The first draft of this story came together in one of Kathy Fish’s amazing workshops. The exercise that day involved writing while listening to music. I was thinking about the Klaas murder, thinking about these short little films running through my mind, and I sat down to write while listening to “Morning Dew.” It’s a Grateful Dead song but I was listening to The National’s version. For whatever serendipitous reason, it all clicked. I knew immediately that song was the soundtrack for the story that was forming. I listened to it all day as I wrote. The tempo is steady, it’s minimalist yet beautifully layered, and strangely sexy for a song that’s about catastrophic disaster. The song set the terms for the writing, and in that sense, it didn’t change all that much after the initial draft. It started out very measured and careful, and it stayed that way through successive drafts.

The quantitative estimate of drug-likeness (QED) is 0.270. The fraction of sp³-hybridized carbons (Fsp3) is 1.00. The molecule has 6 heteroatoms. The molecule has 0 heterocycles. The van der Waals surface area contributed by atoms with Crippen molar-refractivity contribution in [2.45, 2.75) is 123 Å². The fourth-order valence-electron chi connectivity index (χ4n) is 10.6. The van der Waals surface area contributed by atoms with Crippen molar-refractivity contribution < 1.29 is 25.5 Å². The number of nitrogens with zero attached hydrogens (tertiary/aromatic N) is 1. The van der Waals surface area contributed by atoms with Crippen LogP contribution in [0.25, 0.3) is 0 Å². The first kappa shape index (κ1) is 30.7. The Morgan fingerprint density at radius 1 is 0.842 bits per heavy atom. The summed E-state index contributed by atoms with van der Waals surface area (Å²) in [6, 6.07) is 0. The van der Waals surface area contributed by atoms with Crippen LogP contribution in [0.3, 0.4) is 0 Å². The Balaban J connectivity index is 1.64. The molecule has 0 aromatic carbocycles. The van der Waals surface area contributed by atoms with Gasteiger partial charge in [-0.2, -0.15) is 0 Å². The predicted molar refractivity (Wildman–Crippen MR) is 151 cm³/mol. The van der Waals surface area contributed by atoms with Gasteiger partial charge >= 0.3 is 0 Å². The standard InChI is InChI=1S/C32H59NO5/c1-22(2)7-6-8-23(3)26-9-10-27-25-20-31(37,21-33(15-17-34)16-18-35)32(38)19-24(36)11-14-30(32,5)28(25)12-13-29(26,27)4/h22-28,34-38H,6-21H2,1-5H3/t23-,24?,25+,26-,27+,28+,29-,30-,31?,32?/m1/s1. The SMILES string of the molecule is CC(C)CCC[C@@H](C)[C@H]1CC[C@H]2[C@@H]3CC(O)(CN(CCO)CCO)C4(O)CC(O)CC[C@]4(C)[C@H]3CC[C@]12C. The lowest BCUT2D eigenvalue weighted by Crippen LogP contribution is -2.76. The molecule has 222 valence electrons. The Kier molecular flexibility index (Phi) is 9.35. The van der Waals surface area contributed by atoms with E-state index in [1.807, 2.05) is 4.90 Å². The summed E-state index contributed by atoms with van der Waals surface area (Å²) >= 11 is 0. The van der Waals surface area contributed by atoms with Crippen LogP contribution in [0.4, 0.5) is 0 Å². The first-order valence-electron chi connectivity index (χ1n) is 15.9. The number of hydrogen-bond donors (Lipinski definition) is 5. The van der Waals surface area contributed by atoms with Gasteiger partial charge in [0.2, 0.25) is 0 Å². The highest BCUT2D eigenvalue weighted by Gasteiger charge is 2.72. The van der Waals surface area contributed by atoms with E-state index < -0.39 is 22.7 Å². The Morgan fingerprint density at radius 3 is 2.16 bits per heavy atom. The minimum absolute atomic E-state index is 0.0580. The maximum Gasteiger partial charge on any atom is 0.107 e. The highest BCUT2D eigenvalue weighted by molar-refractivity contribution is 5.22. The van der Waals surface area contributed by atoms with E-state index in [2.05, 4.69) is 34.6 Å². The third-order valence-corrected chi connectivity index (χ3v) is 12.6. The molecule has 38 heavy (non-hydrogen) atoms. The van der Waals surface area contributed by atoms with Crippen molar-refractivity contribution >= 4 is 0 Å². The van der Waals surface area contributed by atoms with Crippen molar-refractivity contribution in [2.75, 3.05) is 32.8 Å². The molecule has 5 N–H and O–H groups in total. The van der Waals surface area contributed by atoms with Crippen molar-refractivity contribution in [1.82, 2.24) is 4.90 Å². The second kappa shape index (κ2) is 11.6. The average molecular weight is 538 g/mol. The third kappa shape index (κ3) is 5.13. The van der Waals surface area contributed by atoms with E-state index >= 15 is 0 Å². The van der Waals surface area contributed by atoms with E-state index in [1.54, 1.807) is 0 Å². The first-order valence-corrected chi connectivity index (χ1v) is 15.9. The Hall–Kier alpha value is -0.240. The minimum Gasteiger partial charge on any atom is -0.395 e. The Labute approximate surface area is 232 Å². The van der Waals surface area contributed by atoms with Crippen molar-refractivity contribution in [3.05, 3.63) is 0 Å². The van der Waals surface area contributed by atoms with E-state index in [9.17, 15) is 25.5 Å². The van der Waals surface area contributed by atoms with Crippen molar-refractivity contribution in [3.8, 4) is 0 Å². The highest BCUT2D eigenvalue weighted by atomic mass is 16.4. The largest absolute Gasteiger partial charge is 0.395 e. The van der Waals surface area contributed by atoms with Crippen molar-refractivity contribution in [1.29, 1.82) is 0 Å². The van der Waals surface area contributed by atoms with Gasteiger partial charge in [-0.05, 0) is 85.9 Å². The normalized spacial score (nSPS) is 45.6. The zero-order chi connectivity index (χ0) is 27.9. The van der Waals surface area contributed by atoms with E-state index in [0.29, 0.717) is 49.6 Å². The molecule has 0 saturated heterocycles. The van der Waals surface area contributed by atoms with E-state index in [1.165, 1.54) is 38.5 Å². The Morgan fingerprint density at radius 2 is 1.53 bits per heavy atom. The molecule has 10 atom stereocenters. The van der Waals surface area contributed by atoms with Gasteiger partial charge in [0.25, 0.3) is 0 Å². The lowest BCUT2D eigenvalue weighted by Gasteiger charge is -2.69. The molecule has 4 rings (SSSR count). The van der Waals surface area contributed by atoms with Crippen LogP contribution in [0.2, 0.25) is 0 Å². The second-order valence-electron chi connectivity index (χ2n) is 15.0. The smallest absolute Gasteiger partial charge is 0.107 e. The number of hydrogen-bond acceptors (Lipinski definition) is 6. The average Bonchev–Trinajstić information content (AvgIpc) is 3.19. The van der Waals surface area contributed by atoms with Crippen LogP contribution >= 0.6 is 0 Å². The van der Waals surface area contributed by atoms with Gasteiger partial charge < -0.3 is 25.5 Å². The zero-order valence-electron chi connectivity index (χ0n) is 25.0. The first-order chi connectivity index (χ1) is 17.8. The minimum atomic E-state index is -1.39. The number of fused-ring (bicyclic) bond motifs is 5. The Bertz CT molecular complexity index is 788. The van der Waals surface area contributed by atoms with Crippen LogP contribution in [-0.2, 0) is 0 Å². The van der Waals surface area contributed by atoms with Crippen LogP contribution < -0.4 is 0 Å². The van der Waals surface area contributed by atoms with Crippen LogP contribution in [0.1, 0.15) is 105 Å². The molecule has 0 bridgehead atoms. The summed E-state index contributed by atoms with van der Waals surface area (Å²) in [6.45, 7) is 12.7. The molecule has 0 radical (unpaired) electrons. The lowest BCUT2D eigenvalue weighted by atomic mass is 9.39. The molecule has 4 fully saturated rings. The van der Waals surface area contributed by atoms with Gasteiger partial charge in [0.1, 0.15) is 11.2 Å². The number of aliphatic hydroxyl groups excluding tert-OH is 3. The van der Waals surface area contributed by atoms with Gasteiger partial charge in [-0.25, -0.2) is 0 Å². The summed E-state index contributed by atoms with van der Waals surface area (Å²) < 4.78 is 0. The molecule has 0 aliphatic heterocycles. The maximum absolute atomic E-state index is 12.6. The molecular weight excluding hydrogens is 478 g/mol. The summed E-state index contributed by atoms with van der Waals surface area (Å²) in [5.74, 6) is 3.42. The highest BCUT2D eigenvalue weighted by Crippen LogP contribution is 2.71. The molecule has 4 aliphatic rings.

4. The last line is killer! (pun slightly intended) It really makes the story linger well after you’re finished reading. I’m assuming readers interpret it differently, but can you give a little peek into your intention with that final line? How do you see it functioning with the rest of the story?
I had no intentions with that line because originally it wasn’t the last line! The line was near the end of the draft I sent out for submission, but there were a few more lines after it. Susannah Jordan (editor at the wonderful Cease, Cows) liked the piece and suggested ending it instead at the line in question. She was right on target. It was absolutely where the story needed to end.
The line itself is an oft-repeated bit of lore from mountain lion safety presentations. We sat through these presentations every year in school. It stuck with me through the years. It seemed like a tragic bit of poetry. That the minute you come face to face with this creature, this sublime and powerful beauty, your time is up.
5. What are you working on now, and where can we see more of your writing?
I’m actually working on a longer version of this story. A novel. I love writing short so it feels strange to say it. These characters are still haunting me, so we are spending more time together. I alternate between that and shorter pieces, and you can find a collection of those at: https://www.kristinbonilla.com.